This weekend I told my parents I was “camping“ and got in a car then got on a boat then got on an island that essentially beat the crap out of me. It was awesome.
There was much (okay, maybe just some) concern raised last week over the issue of whether or not ASUCD should use school funds to fund Safeboats, something ultimately designed to act as a raging First Aid kit for the little drunk college coeds on Lake Shasta. I kind of doubt that anyone was actually against the idea, they just didn‘t want to support a weekend of extreme drunkenness and dangerous activity.
I argue that it‘s not what houseboats is about – hell, it is both those things, but it‘s also something of an ethnographical field study. You can actually observe things while witnessing thousands of drunks running loose on an island. I say drunks because there weren‘t just college students there. Some bachelor party dudes gave me a cigar and some 40-year-old women may or may not have roofied my friend (she‘s fine, no worries).
You‘ve all read Lord of the Flies, I‘m sure, and if you haven‘t, I can tell you that you‘re not missing out on much except for a bunch of English schoolboys being left on their own to survive in the wild. They pretty much go batshit crazy and start killing each other. It wasn‘t that brutal, but me and some peeps I know made some observations about how this trip brought out the animal in everyone.
In fact, the one notable wave of guilt I felt was when a family made the mistake of driving by the clusterfuck of college kids in the middle of the lake. I‘m sure that to them we all really did look like animals chugging beer out of Flabongos.
For one thing, you get pretty scrappy when your resources are limited. You do what you have to do. When your food starts running low, you start hoarding it in your pillowcase. When you start to run out of beer, you switch to rum. When your boat gets confiscated because people were taking an octabong on it while the EMTs came in to clean up some blood, you put all your stuff in a little knapsack and set up housing in the woods with a hammock for a bed. When you pirate another boat and yours takes off without you, you jump in the water and Michael Phelps it back where you need to go. There‘s no such thing as hesitation.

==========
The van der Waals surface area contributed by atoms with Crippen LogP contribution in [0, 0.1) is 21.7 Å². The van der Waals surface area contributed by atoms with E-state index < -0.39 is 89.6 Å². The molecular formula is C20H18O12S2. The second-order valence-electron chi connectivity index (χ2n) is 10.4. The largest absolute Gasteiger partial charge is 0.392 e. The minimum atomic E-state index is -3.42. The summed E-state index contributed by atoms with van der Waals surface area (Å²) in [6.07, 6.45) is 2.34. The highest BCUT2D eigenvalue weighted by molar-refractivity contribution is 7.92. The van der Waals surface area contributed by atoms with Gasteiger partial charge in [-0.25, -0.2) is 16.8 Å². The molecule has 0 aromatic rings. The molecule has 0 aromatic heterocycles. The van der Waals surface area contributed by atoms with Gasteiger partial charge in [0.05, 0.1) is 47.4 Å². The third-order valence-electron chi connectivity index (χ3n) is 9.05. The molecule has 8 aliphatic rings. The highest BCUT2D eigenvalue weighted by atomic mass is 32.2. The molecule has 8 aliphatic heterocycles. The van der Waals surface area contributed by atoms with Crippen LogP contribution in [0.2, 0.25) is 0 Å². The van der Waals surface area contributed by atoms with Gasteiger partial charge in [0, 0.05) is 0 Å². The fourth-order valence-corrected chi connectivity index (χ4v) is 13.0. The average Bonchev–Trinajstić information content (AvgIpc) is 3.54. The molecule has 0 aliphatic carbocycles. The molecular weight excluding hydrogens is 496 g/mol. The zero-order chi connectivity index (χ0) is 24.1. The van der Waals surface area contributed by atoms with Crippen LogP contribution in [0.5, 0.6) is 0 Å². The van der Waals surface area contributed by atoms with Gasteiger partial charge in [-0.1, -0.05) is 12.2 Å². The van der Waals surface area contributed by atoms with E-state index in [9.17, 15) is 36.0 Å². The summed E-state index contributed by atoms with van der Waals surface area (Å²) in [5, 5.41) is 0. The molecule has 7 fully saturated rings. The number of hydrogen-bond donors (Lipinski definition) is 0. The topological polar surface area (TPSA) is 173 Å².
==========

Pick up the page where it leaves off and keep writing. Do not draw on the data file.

One of my friends in Davis swears by the statement that people who go to the gym everyday are either gay or sexually frustrated. Houseboats is like one humongous mating ritual. To avoid uninvited sexual assault, as opposed to invited sexual assault, I simply wrote “Stage 5 Clinger“ on my arm. You can literally get picked up just by walking down the island. But those who can‘t fork opt to fight. Hence the rock fight that I‘m very sad to have missed.
There‘s always a moment of still silence right before the sun comes up. It‘s a little after everyone passes out and right after their friends finish drawing dicks all over them with Sharpies that a slight peace drifts over the lake. This is the time when you can actually enjoy living up the great outdoors. Ish.
Despite the savageness of everything, in a strange way we were all more civil to each other in a weird kind of way. If ever there was someone whom you‘ve passed on campus everyday of your life, looked at, known who they are, but not said anything, this was the place to become their new best friend. Like that one dude who kept muttering “You‘re so cute“ while on the verge of falling into my boobs. I remedied that social disaster by yelling “Peace homes!” and booking it off the boat on a waterslide.
There‘s only one real rule on houseboats, which is simply to not die. Other than that, it‘s pretty much an “anything goes“ world, and it‘s extremely liberating. I‘m not gonna lie, the return to reality has been a bit of a drag. Sure, I got to shower the Lake Shasta sewage off me and finally put some hydrogen peroxide on my battle scars, but I‘m gonna miss not having to wear real clothes and dining with Captain Morgan for breakfast in the mornings. More than you can imagine.
MICHELLE RICK is amazingly not sick of “I‘m on a Boat.“ Share your plethora of stories at firstname.lastname@example.org.